The Rise of the Career Analyst: Oil Trading

The Rise of the Career Analyst: Oil Trading

Gone are the days when forecasting oil prices rested solely on working out what the Saudis were going to do, requiring little more than a call to the Minister to establish if they would increase or decrease production. That was the story twenty five years ago, but since then the market has moved significantly. Led initially by BP and external consultancies, we have witnessed an unprecedented explosion of research in the oil sector that is continuing to have far reaching implications for commodities traders.

Whereas previously, analysis tended to be carried out by juniors on the desk, often as part of their training on route to becoming a trader, the increasing importance of analysis has led to unprecedented demand for senior, career analysts.

Other energy commodities, namely gas and power, led the charge, with most gas and power traders now boasting analytical desks compiled of statisticians and electrical engineers to make sense of the huge amounts of data now available to market participants. Indeed, some energy funds have done away with the profile of the “traditional” trader altogether. Instead, they rely on their analysts/strategists who devise trading strategy and communicate this to a sole execution trader who then establishes their positions.

We have yet to see such developments extend to the oil sector, but it is certainly catching up, and traders have rushed to adapt to the new market realities. A market once dominated by relationship-driven trading, which yielded “easy” profits, has become increasingly competitive, requiring traders to commit far more time, effort and resources into figuring out price directions.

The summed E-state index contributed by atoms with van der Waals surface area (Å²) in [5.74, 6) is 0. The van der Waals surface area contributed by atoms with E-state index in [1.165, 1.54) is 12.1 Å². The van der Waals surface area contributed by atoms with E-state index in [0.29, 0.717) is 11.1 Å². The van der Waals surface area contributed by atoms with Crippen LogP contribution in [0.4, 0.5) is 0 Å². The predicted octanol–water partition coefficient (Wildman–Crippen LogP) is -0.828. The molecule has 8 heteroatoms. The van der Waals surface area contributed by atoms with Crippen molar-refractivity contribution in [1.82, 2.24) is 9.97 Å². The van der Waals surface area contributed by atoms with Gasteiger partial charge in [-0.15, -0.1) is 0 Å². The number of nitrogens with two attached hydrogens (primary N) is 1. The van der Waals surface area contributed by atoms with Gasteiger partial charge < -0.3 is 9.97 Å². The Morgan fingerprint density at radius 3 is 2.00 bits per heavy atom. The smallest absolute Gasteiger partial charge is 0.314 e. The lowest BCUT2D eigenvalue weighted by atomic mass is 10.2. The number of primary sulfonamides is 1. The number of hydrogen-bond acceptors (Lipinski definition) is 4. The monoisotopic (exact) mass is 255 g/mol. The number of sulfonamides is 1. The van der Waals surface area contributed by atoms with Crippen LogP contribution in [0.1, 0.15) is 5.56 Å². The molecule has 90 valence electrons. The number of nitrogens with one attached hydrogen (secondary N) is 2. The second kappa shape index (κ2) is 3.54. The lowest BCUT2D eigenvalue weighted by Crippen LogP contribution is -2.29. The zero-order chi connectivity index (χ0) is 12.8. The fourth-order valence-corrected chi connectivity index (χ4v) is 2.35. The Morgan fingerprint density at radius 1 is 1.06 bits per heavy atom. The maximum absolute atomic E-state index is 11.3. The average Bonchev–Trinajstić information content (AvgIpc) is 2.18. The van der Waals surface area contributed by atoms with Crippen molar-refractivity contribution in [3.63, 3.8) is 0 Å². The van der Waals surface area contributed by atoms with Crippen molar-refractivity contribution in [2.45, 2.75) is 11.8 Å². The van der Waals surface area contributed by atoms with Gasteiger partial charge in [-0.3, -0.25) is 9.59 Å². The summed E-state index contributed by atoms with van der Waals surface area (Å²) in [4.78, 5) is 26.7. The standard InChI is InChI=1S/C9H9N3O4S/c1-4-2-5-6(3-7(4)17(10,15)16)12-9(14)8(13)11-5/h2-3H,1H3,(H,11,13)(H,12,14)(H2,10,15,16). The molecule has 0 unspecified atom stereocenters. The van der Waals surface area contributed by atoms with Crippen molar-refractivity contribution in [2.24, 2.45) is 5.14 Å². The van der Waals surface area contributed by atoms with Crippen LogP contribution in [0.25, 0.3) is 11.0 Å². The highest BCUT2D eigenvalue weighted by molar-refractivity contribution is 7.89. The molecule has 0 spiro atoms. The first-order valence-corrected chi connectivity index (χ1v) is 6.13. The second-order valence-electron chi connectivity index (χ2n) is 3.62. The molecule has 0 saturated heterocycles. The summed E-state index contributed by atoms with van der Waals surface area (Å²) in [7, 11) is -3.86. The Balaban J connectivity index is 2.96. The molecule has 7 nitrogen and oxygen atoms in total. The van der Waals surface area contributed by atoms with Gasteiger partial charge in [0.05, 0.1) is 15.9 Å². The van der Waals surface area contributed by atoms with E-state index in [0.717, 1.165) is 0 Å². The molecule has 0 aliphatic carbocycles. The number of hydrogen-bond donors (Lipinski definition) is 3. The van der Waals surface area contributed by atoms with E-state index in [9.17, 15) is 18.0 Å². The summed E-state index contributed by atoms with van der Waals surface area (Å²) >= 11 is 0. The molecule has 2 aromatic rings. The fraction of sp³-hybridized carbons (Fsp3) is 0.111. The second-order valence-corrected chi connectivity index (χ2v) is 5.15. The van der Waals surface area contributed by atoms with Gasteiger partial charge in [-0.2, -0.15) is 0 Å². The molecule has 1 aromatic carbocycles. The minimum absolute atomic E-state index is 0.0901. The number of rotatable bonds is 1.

With the explosion of data, readily available to all market participants, the need to have a formalised research function to acquire, organise and analyse data, has become too much of a necessity to ignore. As a result, a number of tier one commodities merchants, as well as producers, have moved recently, to centralise their research functions, appointing heads of analysis to oversee them.

The debate rages as to how best organise and remunerate these functions, but an increasingly popular model sees a permanent structure of senior career analysts allocated to each trading desk. First and foremost, these analysts have responsibilities to the trader/s on the desk they support and indeed are often a direct cost of that desk. However, they report to a head of analysis and are part of a centralised research team which shares and leverages the research of all analysts within the function.

The resultant impact on hiring trends is that senior, professional, career analysts are in increasing demand. These analysts are highly commercial and heavily involved in trading strategy and idea generation, whilst stopping short of execution. The ideal profile that commodities traders consistently ask me for is that of a solid fundamental analyst who is able to think like a trader but has no desire to move into a risk-taking position.

The emergence of such a profile has caused many trading desks to rethink the ways in which such individuals are remunerated. This can be a divisive topic, but it is accepted that analysts who are heavily involved in trading strategy and contribute significantly to the bottom line must be rewarded accordingly. Whether this should constitute a percentage of PnL, be reliant upon a trusting relationship with a satisfactory discretionary bonus, or an amalgamation of both, is up for debate.

What is certain is that the market has moved, with the role being played by analysis increasing exponentially. How quickly commodities traders are able to adapt to the new landscape will likely have a huge impact on their success in what is a highly competitive and increasingly data driven market.

by Jonathan Funnellview my profile

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